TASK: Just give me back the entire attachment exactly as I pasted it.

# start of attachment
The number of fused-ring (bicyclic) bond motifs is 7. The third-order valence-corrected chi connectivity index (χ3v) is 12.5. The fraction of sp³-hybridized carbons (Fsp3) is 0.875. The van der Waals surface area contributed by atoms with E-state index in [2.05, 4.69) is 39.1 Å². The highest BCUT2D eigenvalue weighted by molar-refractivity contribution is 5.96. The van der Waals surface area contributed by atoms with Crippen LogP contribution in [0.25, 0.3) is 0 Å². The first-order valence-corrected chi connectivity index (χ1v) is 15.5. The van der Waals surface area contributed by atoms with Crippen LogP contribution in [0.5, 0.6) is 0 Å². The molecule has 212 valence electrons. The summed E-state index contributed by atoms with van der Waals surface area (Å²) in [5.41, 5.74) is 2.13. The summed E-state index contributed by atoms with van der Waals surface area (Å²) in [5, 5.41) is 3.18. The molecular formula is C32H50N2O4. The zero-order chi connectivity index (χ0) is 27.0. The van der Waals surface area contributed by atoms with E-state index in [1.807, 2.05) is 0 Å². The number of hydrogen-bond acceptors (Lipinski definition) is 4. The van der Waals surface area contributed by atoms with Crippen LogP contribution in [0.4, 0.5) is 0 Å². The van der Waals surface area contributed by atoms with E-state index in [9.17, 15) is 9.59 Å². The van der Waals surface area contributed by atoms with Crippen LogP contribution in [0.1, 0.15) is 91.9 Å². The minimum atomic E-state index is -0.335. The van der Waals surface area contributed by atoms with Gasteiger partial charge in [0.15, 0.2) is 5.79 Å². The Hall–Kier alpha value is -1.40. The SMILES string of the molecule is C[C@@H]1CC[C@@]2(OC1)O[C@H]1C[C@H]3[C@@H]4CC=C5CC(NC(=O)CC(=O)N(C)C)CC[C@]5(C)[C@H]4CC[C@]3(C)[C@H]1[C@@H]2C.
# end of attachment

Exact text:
The number of fused-ring (bicyclic) bond motifs is 7. The third-order valence-corrected chi connectivity index (χ3v) is 12.5. The fraction of sp³-hybridized carbons (Fsp3) is 0.875. The van der Waals surface area contributed by atoms with E-state index in [2.05, 4.69) is 39.1 Å². The highest BCUT2D eigenvalue weighted by molar-refractivity contribution is 5.96. The van der Waals surface area contributed by atoms with Crippen LogP contribution in [0.25, 0.3) is 0 Å². The first-order valence-corrected chi connectivity index (χ1v) is 15.5. The van der Waals surface area contributed by atoms with Crippen LogP contribution in [0.5, 0.6) is 0 Å². The molecule has 212 valence electrons. The summed E-state index contributed by atoms with van der Waals surface area (Å²) in [5.41, 5.74) is 2.13. The summed E-state index contributed by atoms with van der Waals surface area (Å²) in [5, 5.41) is 3.18. The molecular formula is C32H50N2O4. The zero-order chi connectivity index (χ0) is 27.0. The van der Waals surface area contributed by atoms with E-state index in [1.807, 2.05) is 0 Å². The number of hydrogen-bond acceptors (Lipinski definition) is 4. The van der Waals surface area contributed by atoms with Crippen LogP contribution in [0.4, 0.5) is 0 Å². The van der Waals surface area contributed by atoms with E-state index in [9.17, 15) is 9.59 Å². The van der Waals surface area contributed by atoms with Crippen LogP contribution in [0.1, 0.15) is 91.9 Å². The minimum atomic E-state index is -0.335. The van der Waals surface area contributed by atoms with Gasteiger partial charge in [0.15, 0.2) is 5.79 Å². The Hall–Kier alpha value is -1.40. The SMILES string of the molecule is C[C@@H]1CC[C@@]2(OC1)O[C@H]1C[C@H]3[C@@H]4CC=C5CC(NC(=O)CC(=O)N(C)C)CC[C@]5(C)[C@H]4CC[C@]3(C)[C@H]1[C@@H]2C.